Victoria University of Wellington Law Review
Michael Brogan and David Spencer Surviving Law School (Oxford University Press, Melbourne, 2004) (294 + ix pages).
Surviving Law School, written for Australian law students, is best evaluated by measuring it against its stated aims, "[to] provide students studying law... with an idea of what to expect, and suggestions on how to avoid succumbing to the inevitable hardships of law school". The next step is to weigh that against the availability of the advice in other forms than this $50 book, for many books and persons fulfil the function of helping students survive law school. Ultimately, while Surviving Law School does achieve its avowed and implicit aims, the alternative means of gaining similar survival knowledge, and its Australian focus, weigh against its claim of being a "must-have book" for a New Zealand student.
Surviving Law School delivers on their promise to help law students think about what law school is all about. The first few chapters consider what a lawyer does and why one might want to study law, the way university law programmes work, and how law study differs from other study. However, the usefulness of these sections is relatively limited. People trying to survive law school usually know why they are there. The best way to find out about how a law faculty works is through experience, and the same may be said for the (often obvious) differences between studying law and other studies.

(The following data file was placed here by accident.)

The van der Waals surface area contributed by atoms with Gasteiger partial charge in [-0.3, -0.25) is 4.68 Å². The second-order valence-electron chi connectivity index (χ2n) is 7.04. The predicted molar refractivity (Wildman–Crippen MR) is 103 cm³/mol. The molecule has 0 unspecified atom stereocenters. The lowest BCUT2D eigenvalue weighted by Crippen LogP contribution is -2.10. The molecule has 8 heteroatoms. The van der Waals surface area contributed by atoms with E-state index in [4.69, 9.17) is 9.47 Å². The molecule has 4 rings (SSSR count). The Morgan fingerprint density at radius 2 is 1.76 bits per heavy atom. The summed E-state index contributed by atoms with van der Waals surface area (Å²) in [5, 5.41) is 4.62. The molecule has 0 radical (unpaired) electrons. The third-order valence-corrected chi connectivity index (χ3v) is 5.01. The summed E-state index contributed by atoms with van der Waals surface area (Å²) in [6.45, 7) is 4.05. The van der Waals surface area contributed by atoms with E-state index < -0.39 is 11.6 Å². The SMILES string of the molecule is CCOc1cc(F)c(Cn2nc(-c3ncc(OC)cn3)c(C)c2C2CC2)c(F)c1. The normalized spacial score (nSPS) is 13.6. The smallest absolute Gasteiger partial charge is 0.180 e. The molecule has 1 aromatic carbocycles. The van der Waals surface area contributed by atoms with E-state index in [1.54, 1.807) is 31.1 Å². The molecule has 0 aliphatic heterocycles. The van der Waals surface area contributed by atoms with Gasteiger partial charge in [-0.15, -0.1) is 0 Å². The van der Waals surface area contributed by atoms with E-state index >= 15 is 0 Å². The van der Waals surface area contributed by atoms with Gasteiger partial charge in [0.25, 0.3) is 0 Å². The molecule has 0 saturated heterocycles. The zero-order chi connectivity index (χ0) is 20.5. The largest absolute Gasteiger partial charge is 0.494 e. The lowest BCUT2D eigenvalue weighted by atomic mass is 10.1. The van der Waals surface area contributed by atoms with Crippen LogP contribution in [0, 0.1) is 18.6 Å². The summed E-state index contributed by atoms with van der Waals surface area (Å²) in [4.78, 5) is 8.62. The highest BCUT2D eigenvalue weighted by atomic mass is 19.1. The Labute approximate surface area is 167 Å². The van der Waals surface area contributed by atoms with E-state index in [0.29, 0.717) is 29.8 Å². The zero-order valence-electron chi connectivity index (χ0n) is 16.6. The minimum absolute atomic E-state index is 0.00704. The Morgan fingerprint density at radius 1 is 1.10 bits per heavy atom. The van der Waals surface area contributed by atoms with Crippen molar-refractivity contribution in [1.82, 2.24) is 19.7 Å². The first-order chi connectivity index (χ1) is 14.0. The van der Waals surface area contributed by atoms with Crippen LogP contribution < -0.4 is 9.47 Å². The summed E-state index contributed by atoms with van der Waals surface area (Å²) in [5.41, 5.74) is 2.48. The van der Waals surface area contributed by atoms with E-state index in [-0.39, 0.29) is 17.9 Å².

The sections on class types and learning and teaching in law school are quite useful in describing what usually happens in (most) law schools. They give good advice about approaching lectures and different types of learning environments, what to focus on when revising legal content, the different content and skills that any law course helps a student to develop, and how to approach courses. Surviving Law School also provides tips for what can be a stressful aspect of law school: approaching the lecturer for help. Other aspects of seeking help are also suggested. There is no doubt that understanding how the learning process is supposed to work, and understanding how to seek help when you need it, are valuable survival tools.